Saskatchewan's long-time NDP politician, Eric Cline, delivers the political and personal in Making a Difference: Reflections from Political Life. This memoir positively depicts Saskatchewan political life by sketching Cline's early experience as a nineteen-year-old “paper candidate” for the NDP, and the several years he spent as a legal advisor, before detailing his sixteen-year run as an elected official. Serving in a variety of high-profile positions, Cline's name pervaded provincial media and politics as much as it often rankled the opposition. Serving as Saskatchewan's longest-running Finance Minister, since 1960, under two Premiers, and often assigned hot positions such as Justice Minister during the Stonechild and Milgaard inquiries, or the Saskatchewan Liquor and Gaming Authority during the casino debates, Cline became a “go-to” guy in the NDP's long run of power.
Cline's writing approach is accessible, friendly, and often humorous breaking from the dense political language and the staid tradition of political memoir. With Cline's gamut of experience in Saskatchewan politics he need not depend on name-dropping to establish historical significance. Through openness and in a quiet anecdotal style, Making a Difference offers a meaningful glimpse into the back rooms of politics, while illustrating life in the political fishbowl, and the sacrifices that are made in private life.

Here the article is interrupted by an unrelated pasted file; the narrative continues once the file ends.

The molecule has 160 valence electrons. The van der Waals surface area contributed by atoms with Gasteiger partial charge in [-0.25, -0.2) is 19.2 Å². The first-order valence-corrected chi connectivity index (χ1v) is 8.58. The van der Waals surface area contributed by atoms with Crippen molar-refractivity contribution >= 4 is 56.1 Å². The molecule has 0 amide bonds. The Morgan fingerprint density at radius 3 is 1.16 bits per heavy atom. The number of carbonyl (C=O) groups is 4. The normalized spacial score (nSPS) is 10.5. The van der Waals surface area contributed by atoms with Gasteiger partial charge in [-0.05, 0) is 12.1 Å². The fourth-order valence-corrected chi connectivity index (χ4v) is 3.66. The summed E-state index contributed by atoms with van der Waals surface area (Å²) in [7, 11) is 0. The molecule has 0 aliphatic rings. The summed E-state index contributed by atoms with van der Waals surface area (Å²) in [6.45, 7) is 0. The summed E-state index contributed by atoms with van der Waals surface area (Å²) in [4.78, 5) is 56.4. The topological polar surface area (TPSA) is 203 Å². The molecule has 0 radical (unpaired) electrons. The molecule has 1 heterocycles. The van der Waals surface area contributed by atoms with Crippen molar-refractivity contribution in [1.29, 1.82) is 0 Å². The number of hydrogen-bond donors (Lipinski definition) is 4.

Those who relish the political insider's view will be engaged with the noteworthy deliberations on important Saskatchewan events that Cline reveals in Making a Difference: Reflections from Political Life.
|Publisher:||Thistledown Press, Limited|
|Product dimensions:||5.50(w) x 8.40(h) x 2.10(d)|
About the Author
ERIC CLINE, lawyer turned politician, served the NDP government in a variety of capacities for over thirty years. As a steadfast social democrat, his convictions, commitments, and diligence served his cause both in the legislature and his constituency.
He remains one of Saskatchewan’s legitimate political generals in guiding the province from debt and deficit to its present status as a “have” province.